The PEN American Center will honor Charlie Hebdo, the French satirical magazine that was the target of a deadly terrorist attack in January at New York’s American Museum of Natural History. The publication will receive with the PEN/Toni and James C. Goodale Freedom of Expression Courage Award (see #JeSuisCharlie: A Digest of Responses to the Killings at Charlie Hebdo, Why the Killing of Charlie Hebdo Cartoonists Will Make Art Stronger). Since the attack, the publication has become a global symbol for freedom of expression.

The award will be presented at the annual PEN American Center gala on May 5. Film critic Jean-Baptiste Thoret, who arrived at the Hebdo office just after eight of his colleagues had been killed, will accept the award of behalf of the publication. He will be accompanied by New Yorker cartoonist and cartoon editor Bob Mankoff, who drew a tribute to the Parisian publication in the wake of the attack.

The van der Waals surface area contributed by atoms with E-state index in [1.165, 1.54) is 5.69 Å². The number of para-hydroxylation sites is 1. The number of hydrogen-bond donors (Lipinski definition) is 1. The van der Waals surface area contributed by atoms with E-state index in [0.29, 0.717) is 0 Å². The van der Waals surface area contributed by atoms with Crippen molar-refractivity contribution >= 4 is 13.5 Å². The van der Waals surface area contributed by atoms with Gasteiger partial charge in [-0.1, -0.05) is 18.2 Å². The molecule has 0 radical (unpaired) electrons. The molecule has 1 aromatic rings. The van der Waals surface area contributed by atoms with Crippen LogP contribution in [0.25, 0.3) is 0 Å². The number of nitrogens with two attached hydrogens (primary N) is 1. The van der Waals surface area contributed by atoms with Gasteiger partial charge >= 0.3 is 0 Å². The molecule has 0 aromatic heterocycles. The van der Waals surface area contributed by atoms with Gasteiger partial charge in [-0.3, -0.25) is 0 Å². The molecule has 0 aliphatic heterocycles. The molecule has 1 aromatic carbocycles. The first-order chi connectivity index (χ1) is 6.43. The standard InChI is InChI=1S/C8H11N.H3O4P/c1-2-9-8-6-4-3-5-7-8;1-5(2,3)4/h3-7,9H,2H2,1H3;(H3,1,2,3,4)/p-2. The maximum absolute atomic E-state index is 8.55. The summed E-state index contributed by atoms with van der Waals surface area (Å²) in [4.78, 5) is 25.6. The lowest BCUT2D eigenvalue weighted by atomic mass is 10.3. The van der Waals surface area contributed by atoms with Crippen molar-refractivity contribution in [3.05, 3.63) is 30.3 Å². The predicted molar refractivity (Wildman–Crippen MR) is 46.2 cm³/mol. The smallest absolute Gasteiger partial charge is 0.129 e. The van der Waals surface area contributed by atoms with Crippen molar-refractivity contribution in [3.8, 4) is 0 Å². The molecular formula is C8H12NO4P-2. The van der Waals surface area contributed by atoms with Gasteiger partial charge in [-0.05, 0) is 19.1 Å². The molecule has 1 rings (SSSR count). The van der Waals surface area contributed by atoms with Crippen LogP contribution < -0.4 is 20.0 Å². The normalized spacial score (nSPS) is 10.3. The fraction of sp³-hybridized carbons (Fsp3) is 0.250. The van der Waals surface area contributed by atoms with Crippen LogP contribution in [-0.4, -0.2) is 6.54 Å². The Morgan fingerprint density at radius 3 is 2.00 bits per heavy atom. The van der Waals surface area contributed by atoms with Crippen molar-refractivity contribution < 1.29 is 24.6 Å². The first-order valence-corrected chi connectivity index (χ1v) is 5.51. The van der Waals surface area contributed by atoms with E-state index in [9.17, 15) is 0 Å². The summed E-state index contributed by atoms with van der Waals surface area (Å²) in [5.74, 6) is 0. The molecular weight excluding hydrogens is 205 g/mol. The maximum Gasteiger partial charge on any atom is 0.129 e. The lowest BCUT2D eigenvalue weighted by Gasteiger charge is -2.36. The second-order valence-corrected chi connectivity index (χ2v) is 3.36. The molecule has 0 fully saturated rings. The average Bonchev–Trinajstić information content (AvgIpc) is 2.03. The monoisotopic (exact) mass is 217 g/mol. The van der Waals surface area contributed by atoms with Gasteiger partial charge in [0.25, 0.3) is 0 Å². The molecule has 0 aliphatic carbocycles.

“It is the role of the satirists in any free society to challenge the powerful and the sacred, pushing boundaries in ways that make expression freer and more robust for us all,” said PEN executive director Suzanne Nossel. “In paying the ultimate price for the exercise of their freedom, and then soldiering on amid devastating loss, Charlie Hebdo deserves to be recognized for its dauntlessness in the face of one of the most noxious assaults on expression in recent memory.”

Despite a worldwide outpouring of sorrow for the publication’s 12 murdered staffers, many commentators have spoken out about the provocative content of the cartoons, which were often racially charged and, some assert, anti-Muslim (see Hayao Miyazaki Calls Charlie Hebdo Muhammad Cartoons a Mistake, Prophet Muhammad is Back on Charlie Hebdo’s Cover).

Playwright Tom Stoppard will receive the PEN/Allen Foundation Literary Service Award during the gala. The organization will also present the PEN/Barbara Goldsmith Freedom to Write Award to a jailed writer, yet to be announced.